This question illustrates many of the difficulties of translation. You can't hope to take a phrase and transpose it directly into another language. You'd like to preserve the construction and the literal meaning and the connotations but sometimes one of these is the best you can do.
The expression “Willow Hair” in English is ambiguous. The two most obvious interpretations are a hair (as in a thin strand of material) of the willow tree, or a hairstyle that is in some way related to the willow tree (presumably a hairstyle that looks like a willow tree). Many other interpretations are possible, for example (if Willow is capitalized) the hair(style) of someone called Willow.
It appears that you're referring to a hairstyle. The French word for hair as in one strand of hair on a human's head is cheveu. However, to refer to a person's hair as in the whole set of hair they have on their head, you have to use the plural: cheveux. For example, if you want to say that somebody has dry hair, you'd say “il a des cheveux secs”. You can also use a different word: chevelure. But neither of these words is commonly used for hairstyles if the style is the result of cutting the hair: instead, we say “une coupe …”, where coupe (a cut) is to be understood in context to refer to a hair cut. If the style is a result of doing something to the hair, cheveux is the natural term. Cheveux can also be used when referring to cutting, for example in “cheveux longs” (long hair) and “cheveux courts” (short hair).
Referring to a haircut in the name of a hairdresser's saloon would make sense. For beauty products, it doesn't make so much sense.
If you want to translate “haircut/hairstyle of a willow”, you can use
- “coupe en saule” — hair cut like a willow
- “cheveux en saule” — hair like a willow
- “cheveux de saule” — hair (like those) of a willow
All of this is not very relevant if you aren't actually trying to refer to a hairstyle and instead just combining two words to look creative.
I looked for images of a willow hairstyle and this is a representative sample of what I found (computer model by Xandher):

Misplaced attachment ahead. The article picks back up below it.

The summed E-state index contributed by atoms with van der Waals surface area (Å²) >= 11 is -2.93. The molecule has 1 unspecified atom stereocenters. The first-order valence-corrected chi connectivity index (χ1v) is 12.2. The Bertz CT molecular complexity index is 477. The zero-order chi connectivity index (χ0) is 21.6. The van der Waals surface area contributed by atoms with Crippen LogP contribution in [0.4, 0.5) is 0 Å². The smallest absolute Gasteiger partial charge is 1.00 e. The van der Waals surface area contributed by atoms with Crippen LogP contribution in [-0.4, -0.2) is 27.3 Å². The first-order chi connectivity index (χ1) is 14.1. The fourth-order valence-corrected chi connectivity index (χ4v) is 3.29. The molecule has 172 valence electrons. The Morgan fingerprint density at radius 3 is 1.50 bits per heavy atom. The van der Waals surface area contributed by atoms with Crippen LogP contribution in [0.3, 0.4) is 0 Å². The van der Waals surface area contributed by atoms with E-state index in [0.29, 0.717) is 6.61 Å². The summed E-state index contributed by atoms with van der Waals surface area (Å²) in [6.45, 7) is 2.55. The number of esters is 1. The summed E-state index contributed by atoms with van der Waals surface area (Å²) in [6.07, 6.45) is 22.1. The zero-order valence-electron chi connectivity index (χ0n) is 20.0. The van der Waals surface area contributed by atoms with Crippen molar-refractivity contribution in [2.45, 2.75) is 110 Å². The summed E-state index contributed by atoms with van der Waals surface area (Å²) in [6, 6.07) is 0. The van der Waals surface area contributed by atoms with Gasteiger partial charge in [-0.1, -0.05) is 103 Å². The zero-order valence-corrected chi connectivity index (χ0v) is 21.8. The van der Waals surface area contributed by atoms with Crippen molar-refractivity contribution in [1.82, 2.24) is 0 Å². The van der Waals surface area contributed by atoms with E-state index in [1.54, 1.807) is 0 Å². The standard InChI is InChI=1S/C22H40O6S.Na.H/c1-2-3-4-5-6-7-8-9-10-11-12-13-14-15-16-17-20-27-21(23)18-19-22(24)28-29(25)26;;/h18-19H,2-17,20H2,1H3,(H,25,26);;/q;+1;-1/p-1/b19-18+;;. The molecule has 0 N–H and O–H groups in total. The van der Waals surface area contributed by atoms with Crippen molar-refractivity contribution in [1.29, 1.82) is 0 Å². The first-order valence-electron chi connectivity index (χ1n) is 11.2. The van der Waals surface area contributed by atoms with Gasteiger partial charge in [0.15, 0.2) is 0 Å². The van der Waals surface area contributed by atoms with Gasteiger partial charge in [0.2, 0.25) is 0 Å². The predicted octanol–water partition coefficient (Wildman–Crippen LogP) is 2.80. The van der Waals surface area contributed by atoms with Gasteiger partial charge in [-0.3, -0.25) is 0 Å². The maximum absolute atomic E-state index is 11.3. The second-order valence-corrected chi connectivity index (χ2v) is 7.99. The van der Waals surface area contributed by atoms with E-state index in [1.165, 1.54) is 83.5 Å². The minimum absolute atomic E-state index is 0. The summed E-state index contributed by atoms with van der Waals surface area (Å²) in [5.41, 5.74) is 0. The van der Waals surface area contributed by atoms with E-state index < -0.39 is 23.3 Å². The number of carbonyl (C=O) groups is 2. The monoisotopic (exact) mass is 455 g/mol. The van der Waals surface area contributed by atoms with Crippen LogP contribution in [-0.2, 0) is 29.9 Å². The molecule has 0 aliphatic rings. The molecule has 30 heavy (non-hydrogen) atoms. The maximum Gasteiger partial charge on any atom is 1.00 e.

From this and other examples (1, 2, I don't see a difference between “willow hair” and “wavy hair”. Wavy hair, in French, would be “cheveux ondulés”.
If you want to translate “willow hair” using a more precise or less mundane term than “wavy hair”, you'll run into a cultural problem. For a French person, the willow metaphor is pretty unambiguously negative. If you tell someone they have hair like a willow, they'll think you called them ugly. Hair like a willow evokes the branches of the weeping willow which are just dropping there. The fact that it's called a weeping willow (same literal translation in French: saule pleureur) doesn't help. Examples: “get rid of the weeping willow look”, “avoid (…) very voluminous cuts (weeping willow effect)”.
For a brand name that's supposed to evoke beauty, don't evoke the looks of a weeping willow.
Brand names are rarely translated literally. You have two choices:
- Keep the English name untranslated (use it as a proper name — French people have iPad devices from Apple, not iBloc devices from Pomme)
- Look for a different name (possibly a different name in different countries due to different cultural connotations). (And no, I'm not going to propose a name — that requires knowing what you're selling and where, and it's something professionals charge thousands of euros for.)